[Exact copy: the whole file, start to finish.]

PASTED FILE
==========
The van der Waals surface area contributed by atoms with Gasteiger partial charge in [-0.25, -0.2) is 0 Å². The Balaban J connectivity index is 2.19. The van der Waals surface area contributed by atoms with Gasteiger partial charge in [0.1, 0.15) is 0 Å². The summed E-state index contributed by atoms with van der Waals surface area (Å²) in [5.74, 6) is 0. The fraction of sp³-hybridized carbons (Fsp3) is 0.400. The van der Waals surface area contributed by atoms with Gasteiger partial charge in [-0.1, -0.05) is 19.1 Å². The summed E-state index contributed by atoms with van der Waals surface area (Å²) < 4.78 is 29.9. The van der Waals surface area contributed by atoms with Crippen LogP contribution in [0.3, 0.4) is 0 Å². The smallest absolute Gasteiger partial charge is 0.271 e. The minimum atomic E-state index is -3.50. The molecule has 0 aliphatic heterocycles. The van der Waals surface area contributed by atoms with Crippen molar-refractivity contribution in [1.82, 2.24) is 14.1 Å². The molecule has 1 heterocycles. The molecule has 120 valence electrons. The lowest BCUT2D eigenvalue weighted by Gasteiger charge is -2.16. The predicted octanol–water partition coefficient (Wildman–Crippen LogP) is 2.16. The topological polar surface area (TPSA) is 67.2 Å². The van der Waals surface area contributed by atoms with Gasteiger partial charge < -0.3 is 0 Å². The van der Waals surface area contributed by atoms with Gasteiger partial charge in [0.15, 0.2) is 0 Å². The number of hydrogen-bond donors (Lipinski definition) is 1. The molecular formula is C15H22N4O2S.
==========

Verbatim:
The van der Waals surface area contributed by atoms with Gasteiger partial charge in [-0.25, -0.2) is 0 Å². The Balaban J connectivity index is 2.19. The van der Waals surface area contributed by atoms with Gasteiger partial charge in [0.1, 0.15) is 0 Å². The summed E-state index contributed by atoms with van der Waals surface area (Å²) in [5.74, 6) is 0. The fraction of sp³-hybridized carbons (Fsp3) is 0.400. The van der Waals surface area contributed by atoms with Gasteiger partial charge in [-0.1, -0.05) is 19.1 Å². The summed E-state index contributed by atoms with van der Waals surface area (Å²) < 4.78 is 29.9. The van der Waals surface area contributed by atoms with Crippen LogP contribution in [0.3, 0.4) is 0 Å². The smallest absolute Gasteiger partial charge is 0.271 e. The minimum atomic E-state index is -3.50. The molecule has 0 aliphatic heterocycles. The van der Waals surface area contributed by atoms with Crippen molar-refractivity contribution in [1.82, 2.24) is 14.1 Å². The molecule has 1 heterocycles. The molecule has 120 valence electrons. The lowest BCUT2D eigenvalue weighted by Gasteiger charge is -2.16. The predicted octanol–water partition coefficient (Wildman–Crippen LogP) is 2.16. The topological polar surface area (TPSA) is 67.2 Å². The van der Waals surface area contributed by atoms with Gasteiger partial charge < -0.3 is 0 Å². The van der Waals surface area contributed by atoms with Gasteiger partial charge in [0.15, 0.2) is 0 Å². The number of hydrogen-bond donors (Lipinski definition) is 1. The molecular formula is C15H22N4O2S.